How should a young carer’s assessment be approached?
2 minute read
Children’s services must provide information about how the assessment will be carried out, so that those involved can participate effectively. Information about the assessment must be provided to:
- The young carer
- The person cared for
- The young carer’s parents; and
- Any other person whom the young carer or a parent of the young carer requests should participate in the assessment.
Wherever possible, the information about the assessment should be provided before the assessment takes place. It should be given in an easy to follow format. This will help to make sure the young carer can understand.
Children’s services must do the assessment in a way which is fair. It should take into account the needs and circumstances of the young carer. It is likely that the social worker will want to speak to the young carer on their own, as well as speaking to teachers and other adults who know them.
Children’s services should use a ‘whole family’ approach. This means they should look at whether the young carer’s needs could be reduced if additional support were provided to the person being cared for. Or, if care can be provided by someone else in the family other than the young person.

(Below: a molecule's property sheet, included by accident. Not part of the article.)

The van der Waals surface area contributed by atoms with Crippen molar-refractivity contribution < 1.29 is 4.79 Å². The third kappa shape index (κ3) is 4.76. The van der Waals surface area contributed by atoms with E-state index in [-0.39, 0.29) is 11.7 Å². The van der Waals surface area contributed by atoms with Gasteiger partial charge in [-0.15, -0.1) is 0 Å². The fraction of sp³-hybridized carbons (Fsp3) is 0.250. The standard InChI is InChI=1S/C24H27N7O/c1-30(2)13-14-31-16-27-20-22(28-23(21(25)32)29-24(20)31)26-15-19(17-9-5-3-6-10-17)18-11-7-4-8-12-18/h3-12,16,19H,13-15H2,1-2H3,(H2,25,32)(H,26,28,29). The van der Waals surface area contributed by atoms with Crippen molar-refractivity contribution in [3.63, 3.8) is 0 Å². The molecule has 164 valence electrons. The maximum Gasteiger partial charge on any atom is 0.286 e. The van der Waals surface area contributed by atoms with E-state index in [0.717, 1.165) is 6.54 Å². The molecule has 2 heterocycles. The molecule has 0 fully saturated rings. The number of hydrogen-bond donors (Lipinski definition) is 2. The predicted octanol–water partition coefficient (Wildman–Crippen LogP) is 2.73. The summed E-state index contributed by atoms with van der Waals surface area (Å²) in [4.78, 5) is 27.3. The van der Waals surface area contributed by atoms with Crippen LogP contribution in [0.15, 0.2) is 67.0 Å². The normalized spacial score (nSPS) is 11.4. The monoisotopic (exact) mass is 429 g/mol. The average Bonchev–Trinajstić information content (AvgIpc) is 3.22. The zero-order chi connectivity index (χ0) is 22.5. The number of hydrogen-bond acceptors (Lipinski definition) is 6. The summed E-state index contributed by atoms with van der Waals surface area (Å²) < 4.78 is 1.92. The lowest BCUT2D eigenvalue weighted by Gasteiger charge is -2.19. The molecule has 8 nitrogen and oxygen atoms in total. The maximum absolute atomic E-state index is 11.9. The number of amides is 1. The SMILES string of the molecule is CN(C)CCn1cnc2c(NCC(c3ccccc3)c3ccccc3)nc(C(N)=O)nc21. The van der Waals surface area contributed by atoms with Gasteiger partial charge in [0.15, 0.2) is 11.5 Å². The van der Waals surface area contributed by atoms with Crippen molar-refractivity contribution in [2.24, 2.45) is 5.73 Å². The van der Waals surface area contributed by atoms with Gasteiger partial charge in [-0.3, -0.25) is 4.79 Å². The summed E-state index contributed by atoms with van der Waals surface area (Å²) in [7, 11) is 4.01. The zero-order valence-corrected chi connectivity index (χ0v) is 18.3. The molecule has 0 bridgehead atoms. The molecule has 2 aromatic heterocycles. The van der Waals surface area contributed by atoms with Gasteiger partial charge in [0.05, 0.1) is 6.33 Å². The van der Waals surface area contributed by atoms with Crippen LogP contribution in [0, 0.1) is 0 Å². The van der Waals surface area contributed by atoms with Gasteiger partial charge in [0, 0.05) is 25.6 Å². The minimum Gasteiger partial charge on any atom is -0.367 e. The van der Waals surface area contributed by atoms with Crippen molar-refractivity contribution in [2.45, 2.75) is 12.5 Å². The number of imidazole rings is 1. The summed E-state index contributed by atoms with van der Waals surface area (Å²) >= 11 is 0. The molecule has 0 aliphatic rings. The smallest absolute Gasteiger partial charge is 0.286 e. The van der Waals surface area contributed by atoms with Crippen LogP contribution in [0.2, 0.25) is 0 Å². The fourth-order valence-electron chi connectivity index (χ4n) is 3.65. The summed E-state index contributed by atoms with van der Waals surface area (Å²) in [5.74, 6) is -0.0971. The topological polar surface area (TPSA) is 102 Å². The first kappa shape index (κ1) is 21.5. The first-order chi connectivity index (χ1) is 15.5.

If children’s services are carrying out another assessment, either of the child, or the person being cared for, they may combine the assessments. They can only do this if the young carer and the person being cared for agree. If any assessments are combined, they must still separately identify the needs and wishes of each person who is being assessed.
Who should be involved in a young carers assessment?
The assessment must involve:
- The young carer
- The young carer’s parents and
- Any person who the young carer, or a parent of the young carer, requests should participate in the assessment.